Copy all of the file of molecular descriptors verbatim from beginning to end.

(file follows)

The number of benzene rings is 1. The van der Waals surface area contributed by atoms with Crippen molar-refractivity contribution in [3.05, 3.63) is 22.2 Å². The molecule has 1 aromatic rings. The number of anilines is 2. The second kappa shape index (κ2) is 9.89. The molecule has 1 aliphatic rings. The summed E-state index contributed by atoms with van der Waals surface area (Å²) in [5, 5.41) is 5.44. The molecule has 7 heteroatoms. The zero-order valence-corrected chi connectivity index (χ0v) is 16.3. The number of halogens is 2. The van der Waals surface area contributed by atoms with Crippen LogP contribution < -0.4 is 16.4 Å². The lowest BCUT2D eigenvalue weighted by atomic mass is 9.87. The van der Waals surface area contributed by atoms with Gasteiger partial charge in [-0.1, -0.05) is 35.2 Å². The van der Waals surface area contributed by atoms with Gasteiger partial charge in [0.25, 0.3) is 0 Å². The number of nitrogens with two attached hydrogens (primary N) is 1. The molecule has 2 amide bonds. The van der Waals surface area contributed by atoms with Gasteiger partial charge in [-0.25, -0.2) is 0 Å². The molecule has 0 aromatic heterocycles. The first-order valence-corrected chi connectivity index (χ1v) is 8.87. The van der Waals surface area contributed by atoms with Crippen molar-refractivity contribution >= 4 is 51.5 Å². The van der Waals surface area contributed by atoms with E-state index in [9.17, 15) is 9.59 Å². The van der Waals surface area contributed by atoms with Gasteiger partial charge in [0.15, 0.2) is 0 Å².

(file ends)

The number of benzene rings is 1. The van der Waals surface area contributed by atoms with Crippen molar-refractivity contribution in [3.05, 3.63) is 22.2 Å². The molecule has 1 aromatic rings. The number of anilines is 2. The second kappa shape index (κ2) is 9.89. The molecule has 1 aliphatic rings. The summed E-state index contributed by atoms with van der Waals surface area (Å²) in [5, 5.41) is 5.44. The molecule has 7 heteroatoms. The zero-order valence-corrected chi connectivity index (χ0v) is 16.3. The number of halogens is 2. The van der Waals surface area contributed by atoms with Crippen LogP contribution < -0.4 is 16.4 Å². The lowest BCUT2D eigenvalue weighted by atomic mass is 9.87. The van der Waals surface area contributed by atoms with Gasteiger partial charge in [-0.1, -0.05) is 35.2 Å². The van der Waals surface area contributed by atoms with Gasteiger partial charge in [0.25, 0.3) is 0 Å². The number of nitrogens with two attached hydrogens (primary N) is 1. The molecule has 2 amide bonds. The van der Waals surface area contributed by atoms with Gasteiger partial charge in [-0.25, -0.2) is 0 Å². The molecule has 0 aromatic heterocycles. The first-order valence-corrected chi connectivity index (χ1v) is 8.87. The van der Waals surface area contributed by atoms with Crippen molar-refractivity contribution >= 4 is 51.5 Å². The van der Waals surface area contributed by atoms with E-state index in [9.17, 15) is 9.59 Å². The van der Waals surface area contributed by atoms with Gasteiger partial charge in [0.15, 0.2) is 0 Å².